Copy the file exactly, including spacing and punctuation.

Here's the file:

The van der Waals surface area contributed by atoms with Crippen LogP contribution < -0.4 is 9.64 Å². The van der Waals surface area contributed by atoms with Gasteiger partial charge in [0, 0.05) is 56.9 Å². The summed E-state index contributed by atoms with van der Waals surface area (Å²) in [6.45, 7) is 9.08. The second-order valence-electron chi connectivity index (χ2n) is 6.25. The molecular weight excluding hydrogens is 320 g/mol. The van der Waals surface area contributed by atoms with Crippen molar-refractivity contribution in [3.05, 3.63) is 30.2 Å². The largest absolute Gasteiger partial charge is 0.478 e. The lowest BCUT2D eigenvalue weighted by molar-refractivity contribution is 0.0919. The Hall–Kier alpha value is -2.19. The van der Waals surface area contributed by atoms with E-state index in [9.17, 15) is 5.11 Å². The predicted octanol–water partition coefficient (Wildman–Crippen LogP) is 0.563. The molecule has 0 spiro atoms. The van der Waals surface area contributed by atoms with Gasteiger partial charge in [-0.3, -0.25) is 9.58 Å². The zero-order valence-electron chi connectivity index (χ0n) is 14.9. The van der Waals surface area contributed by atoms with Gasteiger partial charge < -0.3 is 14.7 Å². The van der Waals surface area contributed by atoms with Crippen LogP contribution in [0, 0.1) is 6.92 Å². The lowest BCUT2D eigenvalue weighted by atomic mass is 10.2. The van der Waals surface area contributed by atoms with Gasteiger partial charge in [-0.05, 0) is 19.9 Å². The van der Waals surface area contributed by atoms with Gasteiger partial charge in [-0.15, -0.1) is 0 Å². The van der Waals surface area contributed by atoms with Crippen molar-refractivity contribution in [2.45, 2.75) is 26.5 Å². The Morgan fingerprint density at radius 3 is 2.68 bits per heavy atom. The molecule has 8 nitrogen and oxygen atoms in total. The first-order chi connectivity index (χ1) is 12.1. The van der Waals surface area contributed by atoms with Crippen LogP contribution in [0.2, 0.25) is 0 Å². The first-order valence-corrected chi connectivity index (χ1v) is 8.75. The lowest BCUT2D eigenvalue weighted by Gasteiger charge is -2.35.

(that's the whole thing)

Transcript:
The van der Waals surface area contributed by atoms with Crippen LogP contribution < -0.4 is 9.64 Å². The van der Waals surface area contributed by atoms with Gasteiger partial charge in [0, 0.05) is 56.9 Å². The summed E-state index contributed by atoms with van der Waals surface area (Å²) in [6.45, 7) is 9.08. The second-order valence-electron chi connectivity index (χ2n) is 6.25. The molecular weight excluding hydrogens is 320 g/mol. The van der Waals surface area contributed by atoms with Crippen molar-refractivity contribution in [3.05, 3.63) is 30.2 Å². The largest absolute Gasteiger partial charge is 0.478 e. The lowest BCUT2D eigenvalue weighted by molar-refractivity contribution is 0.0919. The Hall–Kier alpha value is -2.19. The van der Waals surface area contributed by atoms with E-state index in [9.17, 15) is 5.11 Å². The predicted octanol–water partition coefficient (Wildman–Crippen LogP) is 0.563. The molecule has 0 spiro atoms. The van der Waals surface area contributed by atoms with Gasteiger partial charge in [-0.3, -0.25) is 9.58 Å². The zero-order valence-electron chi connectivity index (χ0n) is 14.9. The van der Waals surface area contributed by atoms with Gasteiger partial charge < -0.3 is 14.7 Å². The van der Waals surface area contributed by atoms with Crippen LogP contribution in [0, 0.1) is 6.92 Å². The lowest BCUT2D eigenvalue weighted by atomic mass is 10.2. The van der Waals surface area contributed by atoms with Gasteiger partial charge in [-0.05, 0) is 19.9 Å². The van der Waals surface area contributed by atoms with Gasteiger partial charge in [-0.15, -0.1) is 0 Å². The van der Waals surface area contributed by atoms with Crippen molar-refractivity contribution in [2.45, 2.75) is 26.5 Å². The Morgan fingerprint density at radius 3 is 2.68 bits per heavy atom. The molecule has 8 nitrogen and oxygen atoms in total. The first-order chi connectivity index (χ1) is 12.1. The van der Waals surface area contributed by atoms with Crippen LogP contribution in [0.2, 0.25) is 0 Å². The first-order valence-corrected chi connectivity index (χ1v) is 8.75. The lowest BCUT2D eigenvalue weighted by Gasteiger charge is -2.35.